More Than 70 Percent Of Venice Is Underwater After Extreme Flooding
PUBLISHED: May 19, 2019
The city of Venice has been hit with some extreme weather over the past few days, with a high tide Monday that put much of the famous city under water. Massive floods have swallowed other parts of Italy and heavy winds have brought down many trees, killing six people in its path. More than 70 percent of the historic city is underwater, according to Accuweather.
Residents may be used to this type of weather as Venice is known for frequent floods when high winds push in water from the lagoon, but Monday’s weather was on another level. Venice statistics say the peak level was the highest reached since December 2008. Tourists and residents styled high boots to walk the flooded streets after strong winds raised the water level well about five feet. Transport officials closed the water bus system except to outlying islands because of the emergency.
Venice Mayor Luigi Brugnaro said a series of underwater barriers that are currently being worked on could have possibly prevented the flooding. Nicknamed Moses, the project is long overdue but is being interrupted by cost overruns and corruption scandals. Brugnaro said he had asked to talk with Premier Giuseppe Conte to expedite the urgency of the project. This project will raise barriers when the tide reaches 43 inches, which happens, on average, four times a year in Venice.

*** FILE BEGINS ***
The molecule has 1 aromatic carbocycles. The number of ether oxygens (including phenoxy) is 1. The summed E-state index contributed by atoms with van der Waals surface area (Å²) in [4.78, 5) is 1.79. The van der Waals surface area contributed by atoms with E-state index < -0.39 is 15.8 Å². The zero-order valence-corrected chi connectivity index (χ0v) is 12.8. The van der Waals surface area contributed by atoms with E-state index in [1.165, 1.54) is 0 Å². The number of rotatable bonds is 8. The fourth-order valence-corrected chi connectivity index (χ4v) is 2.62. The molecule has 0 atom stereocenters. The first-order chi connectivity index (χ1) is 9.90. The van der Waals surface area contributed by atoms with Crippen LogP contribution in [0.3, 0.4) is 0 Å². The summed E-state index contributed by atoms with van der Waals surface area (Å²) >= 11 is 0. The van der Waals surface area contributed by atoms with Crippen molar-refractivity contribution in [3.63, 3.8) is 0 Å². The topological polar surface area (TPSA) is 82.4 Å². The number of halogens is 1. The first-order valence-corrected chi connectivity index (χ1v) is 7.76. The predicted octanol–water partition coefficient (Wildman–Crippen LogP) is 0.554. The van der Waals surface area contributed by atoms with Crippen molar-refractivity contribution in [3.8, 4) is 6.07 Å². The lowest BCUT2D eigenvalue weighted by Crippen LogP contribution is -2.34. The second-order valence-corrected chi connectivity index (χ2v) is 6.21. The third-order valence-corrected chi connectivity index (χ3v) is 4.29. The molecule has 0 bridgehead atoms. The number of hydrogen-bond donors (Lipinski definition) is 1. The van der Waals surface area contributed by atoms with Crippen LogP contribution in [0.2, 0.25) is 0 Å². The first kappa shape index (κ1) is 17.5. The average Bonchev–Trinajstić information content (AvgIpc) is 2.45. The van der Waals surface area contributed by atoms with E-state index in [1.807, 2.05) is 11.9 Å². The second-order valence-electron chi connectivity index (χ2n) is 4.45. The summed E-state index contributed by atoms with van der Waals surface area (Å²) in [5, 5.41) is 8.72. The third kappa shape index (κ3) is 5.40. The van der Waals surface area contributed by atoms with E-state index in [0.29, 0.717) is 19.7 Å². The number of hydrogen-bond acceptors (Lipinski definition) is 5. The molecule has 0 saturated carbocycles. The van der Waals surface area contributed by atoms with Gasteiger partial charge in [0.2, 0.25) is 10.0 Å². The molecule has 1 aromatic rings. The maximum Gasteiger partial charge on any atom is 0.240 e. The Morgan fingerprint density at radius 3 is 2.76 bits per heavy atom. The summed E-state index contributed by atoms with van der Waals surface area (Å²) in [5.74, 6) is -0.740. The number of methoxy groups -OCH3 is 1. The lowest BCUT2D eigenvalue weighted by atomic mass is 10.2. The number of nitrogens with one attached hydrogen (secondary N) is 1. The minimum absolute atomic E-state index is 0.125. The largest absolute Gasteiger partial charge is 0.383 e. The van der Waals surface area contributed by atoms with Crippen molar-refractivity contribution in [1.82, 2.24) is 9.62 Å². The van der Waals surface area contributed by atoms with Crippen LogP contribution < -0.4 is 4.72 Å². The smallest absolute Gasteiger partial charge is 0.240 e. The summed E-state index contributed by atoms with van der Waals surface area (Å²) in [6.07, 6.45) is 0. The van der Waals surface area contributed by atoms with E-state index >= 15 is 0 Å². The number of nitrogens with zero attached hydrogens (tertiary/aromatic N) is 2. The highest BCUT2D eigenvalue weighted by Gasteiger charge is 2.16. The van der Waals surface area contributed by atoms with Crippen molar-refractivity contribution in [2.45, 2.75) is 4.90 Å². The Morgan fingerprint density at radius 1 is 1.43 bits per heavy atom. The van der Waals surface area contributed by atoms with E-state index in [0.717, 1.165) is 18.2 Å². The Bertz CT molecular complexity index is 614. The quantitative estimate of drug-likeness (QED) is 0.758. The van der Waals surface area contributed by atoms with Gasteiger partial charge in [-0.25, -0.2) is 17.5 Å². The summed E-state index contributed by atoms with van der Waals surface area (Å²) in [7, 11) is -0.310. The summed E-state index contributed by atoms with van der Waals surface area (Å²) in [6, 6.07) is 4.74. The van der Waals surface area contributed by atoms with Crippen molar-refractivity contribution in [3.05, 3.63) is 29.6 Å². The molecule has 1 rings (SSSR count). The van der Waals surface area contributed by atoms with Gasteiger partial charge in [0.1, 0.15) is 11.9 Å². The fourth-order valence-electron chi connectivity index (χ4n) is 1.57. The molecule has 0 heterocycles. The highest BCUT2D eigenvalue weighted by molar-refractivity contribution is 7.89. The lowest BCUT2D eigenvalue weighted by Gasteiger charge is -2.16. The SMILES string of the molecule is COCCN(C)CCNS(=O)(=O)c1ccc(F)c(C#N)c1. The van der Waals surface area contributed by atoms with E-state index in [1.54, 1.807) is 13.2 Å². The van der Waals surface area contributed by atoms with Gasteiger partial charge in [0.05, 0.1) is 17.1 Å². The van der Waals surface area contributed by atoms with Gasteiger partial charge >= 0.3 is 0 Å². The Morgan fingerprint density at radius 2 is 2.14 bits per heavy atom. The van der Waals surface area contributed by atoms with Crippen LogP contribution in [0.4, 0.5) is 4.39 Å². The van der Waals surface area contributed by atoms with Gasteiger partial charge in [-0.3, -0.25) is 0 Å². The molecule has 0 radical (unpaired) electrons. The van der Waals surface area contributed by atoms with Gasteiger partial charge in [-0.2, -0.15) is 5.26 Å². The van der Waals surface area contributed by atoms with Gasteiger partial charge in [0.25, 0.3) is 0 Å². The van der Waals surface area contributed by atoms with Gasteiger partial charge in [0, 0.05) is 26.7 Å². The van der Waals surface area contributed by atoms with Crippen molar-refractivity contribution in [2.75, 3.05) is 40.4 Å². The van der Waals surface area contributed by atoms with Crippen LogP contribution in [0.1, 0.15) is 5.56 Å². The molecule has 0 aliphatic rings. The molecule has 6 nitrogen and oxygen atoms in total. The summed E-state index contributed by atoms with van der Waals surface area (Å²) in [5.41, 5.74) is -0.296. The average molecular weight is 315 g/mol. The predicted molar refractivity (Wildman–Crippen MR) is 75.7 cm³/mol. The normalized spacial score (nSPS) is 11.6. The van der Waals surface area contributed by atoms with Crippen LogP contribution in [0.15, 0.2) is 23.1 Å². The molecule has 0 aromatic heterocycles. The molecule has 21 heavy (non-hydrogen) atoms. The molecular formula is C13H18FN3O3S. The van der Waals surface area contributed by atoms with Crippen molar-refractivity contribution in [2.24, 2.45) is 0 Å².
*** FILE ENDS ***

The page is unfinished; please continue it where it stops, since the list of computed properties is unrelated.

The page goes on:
In an attempt to prevent flooding on the inside, residents and businesses reinforce their doors with metal or wooden panels to prevent water from entering bottom floors, but photos floating around on social media show shop owners using water pumps this time to protect their belongings. Much of Italy is still under alert for flooding from heavy rains, a huge problem caused by the lack of maintenance of the country’s many river beds. High winds have knocked down trees, killing passers-by in Naples, Lazio, and Liguria.
Tourists are out of luck to sightsee after officials closed major attractions in Rome, including the Colosseum and Roman Forum.